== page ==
The Steadicam's job is to isolate the camera from the operator. Meaning that the operator can move freely - however s/he wants - and the camera won't pick-up this movement. That means that you can in fact walk, or even run, normally with a good system and it will keep the camera steady.
As it's isolated, you can of course also move the camera freely as you wish, without effecting you!

With handheld, your job is to support the camera and absorb all the motion so that it isn't transferred to the camera. With Steadicam it does that for you, so you shouldn't be expending any of your energy to absorb shock. - There's a nice, untiring, set of springs in the Steadicam arm to do that for you.

About the only adjustment to walking style (in addition to facing the camera at your side a little, like a tennis stance) is to walk with your feet a little closer together than normal - This helps keep your body from lurching side-to side, which can throw the rig around during delicate moments.


Here is some EXCELLENT reading on Steadicam Posture: http://www.steadivision.com/steadipos.htm

- Miko
Mikko Wilson is offline   Reply With Quote
Old November 20th, 2006, 05:23 PM   #72
Major Player
 
Join Date: Mar 2006
Location: Los Angeles
Posts: 439
Yes, that's a lot better. The walking is good.

You'll see too, he leans forward and lands on 2 feet when he stops, then drops a foot back to land again. You can see very clearly the shift in the hips that happens when you stop with weight on 2 feet. The cartoonish walking in the first demo video we were discussing is very much akin to what happens when you stop on 2 feet. To move, your body needs its weight on 1 foot, and so the transition is basically a big "bump" from 2 to 1 again. To get smooth starts and stops, practice coming to a rest in default position with your weight comfortably on 1 foot, generally the left (when operating normal).

One thing you have to learn too is the "kiss off." the more planning you can put into your dance-steps, the better your shots will be. If you know exactly where your stops and switches etc... will be, you can plan for them. When stopping, it is sometimes best to walk away from the rig a little LITTLE bit, so that when your body lands in a comfortable position, you can keep the camera moving slowly towards you until it stops right next to your hip, very comfortably. This is SUPER SUPER SUPER important, because you never know when a director will absolutely fall in love with the shot or the dialogue, and make you hold that spot for 3 minutes longer.If you're carrying the rig a foot from your body, you're totally hosed. Any stabilizer gets heavy when you're holding it way out...and nobody can hold it perfectly steady when they're fatigued.

Golden rule 2 - the camera moves first and last, your body moves in between. Start and stop your moves with the camera.


The point I was making about handheld is this - the rig creates a different effect than handheld, and behaves differently. It is specifically designed to isolate the camera from your body's movement. When shooting handheld, you have to do the bent-knee walk to smooth things out. The demo video was a pretty good example of handheld technique actually, the shooter's eyeline remained basically straight throughout, as would a camera on his shoulder. To go low handheld, you crouch down or go to your knees. NEVER crouch with a steadicam - any loss of balance will literally pull you over. Also, why would you? The boom allows you to boom down and up far more efficiently (and smoothly) than you could handheld. If you need to get the camera lower than you could standing (and it doesn't hit the floor), sit on a stool. The arm and your right arm should be able to compensate for the sit-down and up. Different look, different technique.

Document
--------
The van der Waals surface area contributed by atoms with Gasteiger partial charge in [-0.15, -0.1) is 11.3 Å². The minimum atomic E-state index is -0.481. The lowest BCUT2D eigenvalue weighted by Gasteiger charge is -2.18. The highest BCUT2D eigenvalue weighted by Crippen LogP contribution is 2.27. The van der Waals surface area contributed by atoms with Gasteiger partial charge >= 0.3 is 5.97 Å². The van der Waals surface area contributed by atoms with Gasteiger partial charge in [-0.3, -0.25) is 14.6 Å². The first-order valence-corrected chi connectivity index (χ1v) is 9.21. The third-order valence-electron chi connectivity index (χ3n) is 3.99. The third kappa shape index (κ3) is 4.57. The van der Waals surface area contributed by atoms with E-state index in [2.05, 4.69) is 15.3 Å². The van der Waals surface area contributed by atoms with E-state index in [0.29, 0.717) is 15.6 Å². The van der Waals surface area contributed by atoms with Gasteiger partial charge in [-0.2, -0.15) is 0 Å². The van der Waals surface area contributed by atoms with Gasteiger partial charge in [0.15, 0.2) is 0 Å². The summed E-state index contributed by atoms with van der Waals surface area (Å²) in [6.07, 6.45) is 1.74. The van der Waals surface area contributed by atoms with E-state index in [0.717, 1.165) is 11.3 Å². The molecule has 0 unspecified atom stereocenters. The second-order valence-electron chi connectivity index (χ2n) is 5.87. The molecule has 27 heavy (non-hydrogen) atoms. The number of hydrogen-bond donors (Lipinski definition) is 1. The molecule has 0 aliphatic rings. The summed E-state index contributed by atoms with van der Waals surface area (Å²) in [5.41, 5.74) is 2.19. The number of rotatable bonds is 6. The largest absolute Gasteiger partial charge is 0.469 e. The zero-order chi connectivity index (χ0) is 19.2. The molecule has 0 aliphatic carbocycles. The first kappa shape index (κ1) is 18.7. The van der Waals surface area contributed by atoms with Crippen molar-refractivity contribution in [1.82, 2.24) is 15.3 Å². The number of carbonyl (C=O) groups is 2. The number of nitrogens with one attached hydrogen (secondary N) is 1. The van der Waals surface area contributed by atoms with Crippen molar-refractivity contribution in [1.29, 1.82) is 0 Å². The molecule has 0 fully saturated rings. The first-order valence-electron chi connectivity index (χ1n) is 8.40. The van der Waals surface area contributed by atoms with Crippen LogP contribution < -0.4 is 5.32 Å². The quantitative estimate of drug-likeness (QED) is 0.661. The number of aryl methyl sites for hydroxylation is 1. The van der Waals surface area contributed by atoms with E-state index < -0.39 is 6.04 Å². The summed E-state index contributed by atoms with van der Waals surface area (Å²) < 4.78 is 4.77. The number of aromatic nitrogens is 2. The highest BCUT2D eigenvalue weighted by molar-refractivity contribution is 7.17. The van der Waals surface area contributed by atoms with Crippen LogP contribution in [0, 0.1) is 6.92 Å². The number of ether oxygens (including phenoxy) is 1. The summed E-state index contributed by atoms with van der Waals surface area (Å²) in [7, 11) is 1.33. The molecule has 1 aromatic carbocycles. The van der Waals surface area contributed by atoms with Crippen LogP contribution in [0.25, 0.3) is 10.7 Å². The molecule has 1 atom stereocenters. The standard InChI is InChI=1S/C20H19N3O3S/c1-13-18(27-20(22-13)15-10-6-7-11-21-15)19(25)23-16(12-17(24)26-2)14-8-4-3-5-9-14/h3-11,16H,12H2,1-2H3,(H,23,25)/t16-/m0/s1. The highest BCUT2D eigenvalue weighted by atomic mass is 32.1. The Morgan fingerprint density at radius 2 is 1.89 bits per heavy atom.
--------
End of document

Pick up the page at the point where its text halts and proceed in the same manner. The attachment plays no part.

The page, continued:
Jaron Berman is offline   Reply With Quote
Old November 20th, 2006, 05:25 PM   #73
Major Player
 
Join Date: Mar 2006
Location: Los Angeles
Posts: 439
Ah, Mikko, thank you! I was seriously trying to find that link for like an hour. Enough brains working together can form a complete thought. Thanks man.
Jaron Berman is offline   Reply With Quote
Old November 20th, 2006, 08:34 PM   #74
Regular Crew
 
Join Date: Mar 2006
Location: Washington
Posts: 60
Hello,
I'm not quite sure how the spring adjustment works on the indicam. Could someone post some closer pictures of the sliding spring adjustment? Does the adjustment bolt have to be pretty tight so the spring doesn't move while you are using the rig?

Thanks,
Luke
__________________
Luke Springer
Luke Springer is offline   Reply With Quote
Old November 21st, 2006, 02:01 AM   #75
Major Player
 
Join Date: Aug 2004
Location: Auburn, CA
Posts: 578
Thanks to all for the steadicam tips.

We have put in our video the things that we have learned from other operators, web research, and years of operation. We still have more to learn and will continue to do so.

When working with a light set-up we have found that we get better results with our arm balanced below horizontal. Like has been said before, the energy needed to lift the rig to a higher operating position is very low. Also we try to have our legs bent slightly as we walk but we do keep the sled close to our left side. This is more important the heavier the rig. When we were flying lighter cameras we could hold the sled more out in front if we wanted to as it was so light. Now that we have a larger camera (Z1U-small for some of you guys) we try to follow a more proper operating posture.

Cody's final "Groucho Marks" walk was an exaggeration but we were trying to get the point across to move the body as smoothly as possible. Hey, it's worked for us.

We shot straight a three and a quarter hour stage show for one of our latest projects and other than a 15 minute intermission there were no breaks. Yes, we were tired by the end but not overly tired. Unfortunatly we couldn't go into a rest position between scenes as one scene moved right into the next.

Terry
Indicam
__________________
He's only mostly sDEADy.

sort of from "The Princess Bride"

www.indicam.com
Terry Thompson is offline   Reply
Reply

DV Info Net refers all where-to-buy and where-to-rent questions exclusively to these trusted full line dealers and rental houses...

Professional Video
(800) 833-4801
Portland, OR

B&H Photo Video
(866) 521-7381
New York, NY

Z.G.C.
(973) 335-4460
Mountain Lakes, NJ

Abel Cine Tech
(888) 700-4416
N.Y. NY & L.A. CA

Precision Camera
(800) 677-1023
Austin, TX

DV Info Net also encourages you to support local businesses and buy from an authorized dealer in your neighborhood.
  You are here: DV Info Net > The Tools of DV and HD Production > Support Your Local Camera > Stabilizers (Steadicam etc.)

Thread Tools Search this Thread
Search this Thread:

Advanced Search

 



Google
 

All times are GMT -6. The time now is 03:43 PM.


DV Info Net -- Real Names, Real People, Real Info!
1998-2017 The Digital Video Information Network